Version 2. People often assume a separation agreement is required in order to be legally separated. This is not correct. The law is very specific on the definition of legal separation. In order to be legally separated, a party must be physically separated with at least one spouse having the intent to end the martial relationship. In North Carolina, a couple may be legally separated without entering into a separation agreement.

While not required, a well drafted separation agreement can provide a number of benefits.

First, a separation agreement can address all matters related to a divorce including alimony, property division, child custody, child support, and a waiver of claims against third parties. Rather than leaving the decision to a Court, a couple can negotiate almost any term which is not against public policy.

Perhaps the most difficult part of a divorce or when a couple separates is deciding how the children will be cared for in the future. Child custody in North Carolina includes decision making authority regarding a child’s welfare (legal custody) and where a child will live (physical custody). The best case scenario is for parties to decide upon what type of custody arrangement will apply to their children. Regardless of whether a couple decides on custody for themselves or a Court decides for them, learning to co-parent is perhaps the most important step forward.

Co-parenting is a process where two parents work together to raise a child even though they are divorced or separated and no longer live together. While co-parenting is a simple concept, in reality it can often be difficult to master.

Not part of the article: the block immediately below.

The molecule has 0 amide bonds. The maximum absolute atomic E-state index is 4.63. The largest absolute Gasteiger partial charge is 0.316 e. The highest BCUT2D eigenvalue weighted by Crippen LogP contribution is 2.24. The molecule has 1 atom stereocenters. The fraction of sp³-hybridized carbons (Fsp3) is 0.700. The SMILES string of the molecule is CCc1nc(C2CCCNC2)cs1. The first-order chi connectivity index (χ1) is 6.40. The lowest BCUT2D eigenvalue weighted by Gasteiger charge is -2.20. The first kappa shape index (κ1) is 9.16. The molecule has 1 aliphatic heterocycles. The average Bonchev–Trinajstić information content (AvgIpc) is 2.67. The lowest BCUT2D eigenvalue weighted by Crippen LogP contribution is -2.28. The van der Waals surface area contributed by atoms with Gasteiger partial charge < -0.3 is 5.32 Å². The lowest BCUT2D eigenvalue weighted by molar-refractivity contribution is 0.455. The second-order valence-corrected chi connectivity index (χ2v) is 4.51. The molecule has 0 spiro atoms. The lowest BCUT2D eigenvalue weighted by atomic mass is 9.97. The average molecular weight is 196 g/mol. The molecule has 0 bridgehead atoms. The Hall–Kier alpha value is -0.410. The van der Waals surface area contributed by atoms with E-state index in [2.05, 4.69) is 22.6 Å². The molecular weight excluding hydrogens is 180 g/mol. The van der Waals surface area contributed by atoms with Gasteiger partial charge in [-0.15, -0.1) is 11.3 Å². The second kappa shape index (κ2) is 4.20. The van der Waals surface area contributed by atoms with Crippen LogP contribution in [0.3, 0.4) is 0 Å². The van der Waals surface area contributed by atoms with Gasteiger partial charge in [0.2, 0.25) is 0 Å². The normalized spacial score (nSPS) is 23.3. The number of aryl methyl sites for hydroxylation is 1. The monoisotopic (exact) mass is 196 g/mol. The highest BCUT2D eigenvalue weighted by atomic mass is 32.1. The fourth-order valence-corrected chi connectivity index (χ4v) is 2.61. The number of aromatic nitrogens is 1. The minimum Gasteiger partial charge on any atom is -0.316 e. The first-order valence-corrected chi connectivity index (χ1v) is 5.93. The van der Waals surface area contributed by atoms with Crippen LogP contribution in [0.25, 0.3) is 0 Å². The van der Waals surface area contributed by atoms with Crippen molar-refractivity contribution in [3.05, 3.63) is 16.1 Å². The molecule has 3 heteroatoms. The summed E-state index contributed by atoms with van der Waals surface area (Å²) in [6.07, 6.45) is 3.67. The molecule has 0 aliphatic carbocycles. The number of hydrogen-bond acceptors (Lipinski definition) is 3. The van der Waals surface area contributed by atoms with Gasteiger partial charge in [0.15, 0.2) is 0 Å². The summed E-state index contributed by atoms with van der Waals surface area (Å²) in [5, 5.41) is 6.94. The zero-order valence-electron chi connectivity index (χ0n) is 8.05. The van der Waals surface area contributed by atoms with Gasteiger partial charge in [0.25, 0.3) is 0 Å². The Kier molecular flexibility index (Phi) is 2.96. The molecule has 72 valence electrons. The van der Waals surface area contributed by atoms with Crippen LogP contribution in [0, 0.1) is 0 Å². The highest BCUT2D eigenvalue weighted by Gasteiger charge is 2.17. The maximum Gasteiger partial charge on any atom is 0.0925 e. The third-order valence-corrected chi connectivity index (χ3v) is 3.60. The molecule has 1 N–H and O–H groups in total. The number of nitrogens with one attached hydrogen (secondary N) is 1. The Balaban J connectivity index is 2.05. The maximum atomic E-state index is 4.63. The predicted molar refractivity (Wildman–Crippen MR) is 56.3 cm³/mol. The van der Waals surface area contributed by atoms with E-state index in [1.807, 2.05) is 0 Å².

The following are a few important tips to consider in learning how to co-parent:

One of the most common misconceptions for family law clients is when they are “legally separated.” Some people equate separation with the drafting of a separation agreement and believe they are not legally separated until pen has been put to paper. Others believe they are legally separated once one person moves out of the master bedroom and into the guest room. In fact, North Carolina law is very specific on the definition of legal separation. In order to be legally separated, a party must be physically separated with at least one spouse having the intent to end the martial relationship.

This means there are two important requirements in order to be legally separated in North Carolina. First, the parties have to be physically apart. This does not mean a couple is living in two separate bedrooms on different ends of the home. To qualify, the couple must actually be living in two different homes or locations. Most commonly, one person leaves the martial home to live in an apartment somewhere else. Separation can also include, however, an overseas deployment or temporary change in duty station (so long as the second requirement is also met). Second, at least one person in the relationship has to have the intent to end the martial relationship. This means at least one spouse has decided the marriage is over. The law does not require communication of this intention or desire to the other spouse, but communication is certainly an easy means of proving the exact date of separation. While separation agreements are great tools to use in addressing many of the issues which will arise in a divorce, an agreement is not required to be legally separated.

Once a couple has been legally separated for one year, they may file for a divorce. A party may file for a divorce in North Carolina so long as one person has been living in this state for the last six months.